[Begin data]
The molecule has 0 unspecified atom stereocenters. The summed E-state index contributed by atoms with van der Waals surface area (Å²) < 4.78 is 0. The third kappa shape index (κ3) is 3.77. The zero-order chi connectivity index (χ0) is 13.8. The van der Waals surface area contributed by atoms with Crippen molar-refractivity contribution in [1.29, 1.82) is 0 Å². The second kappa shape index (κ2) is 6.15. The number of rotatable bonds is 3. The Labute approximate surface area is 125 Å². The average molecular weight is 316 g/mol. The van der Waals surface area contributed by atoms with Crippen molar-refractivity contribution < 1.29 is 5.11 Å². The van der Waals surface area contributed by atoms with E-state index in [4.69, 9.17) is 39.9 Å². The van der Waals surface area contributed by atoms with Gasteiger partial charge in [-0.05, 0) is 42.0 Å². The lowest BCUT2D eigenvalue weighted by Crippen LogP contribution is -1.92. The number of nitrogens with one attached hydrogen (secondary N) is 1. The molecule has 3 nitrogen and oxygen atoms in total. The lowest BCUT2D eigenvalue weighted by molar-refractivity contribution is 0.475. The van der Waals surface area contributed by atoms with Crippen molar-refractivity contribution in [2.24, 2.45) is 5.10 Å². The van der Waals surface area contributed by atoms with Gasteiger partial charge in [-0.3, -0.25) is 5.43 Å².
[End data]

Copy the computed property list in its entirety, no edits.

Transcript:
The molecule has 0 unspecified atom stereocenters. The summed E-state index contributed by atoms with van der Waals surface area (Å²) < 4.78 is 0. The third kappa shape index (κ3) is 3.77. The zero-order chi connectivity index (χ0) is 13.8. The van der Waals surface area contributed by atoms with Crippen molar-refractivity contribution in [1.29, 1.82) is 0 Å². The second kappa shape index (κ2) is 6.15. The number of rotatable bonds is 3. The Labute approximate surface area is 125 Å². The average molecular weight is 316 g/mol. The van der Waals surface area contributed by atoms with Crippen molar-refractivity contribution < 1.29 is 5.11 Å². The van der Waals surface area contributed by atoms with E-state index in [4.69, 9.17) is 39.9 Å². The van der Waals surface area contributed by atoms with Gasteiger partial charge in [-0.05, 0) is 42.0 Å². The lowest BCUT2D eigenvalue weighted by Crippen LogP contribution is -1.92. The number of nitrogens with one attached hydrogen (secondary N) is 1. The molecule has 3 nitrogen and oxygen atoms in total. The lowest BCUT2D eigenvalue weighted by molar-refractivity contribution is 0.475. The van der Waals surface area contributed by atoms with Crippen molar-refractivity contribution in [2.24, 2.45) is 5.10 Å². The van der Waals surface area contributed by atoms with Gasteiger partial charge in [-0.3, -0.25) is 5.43 Å².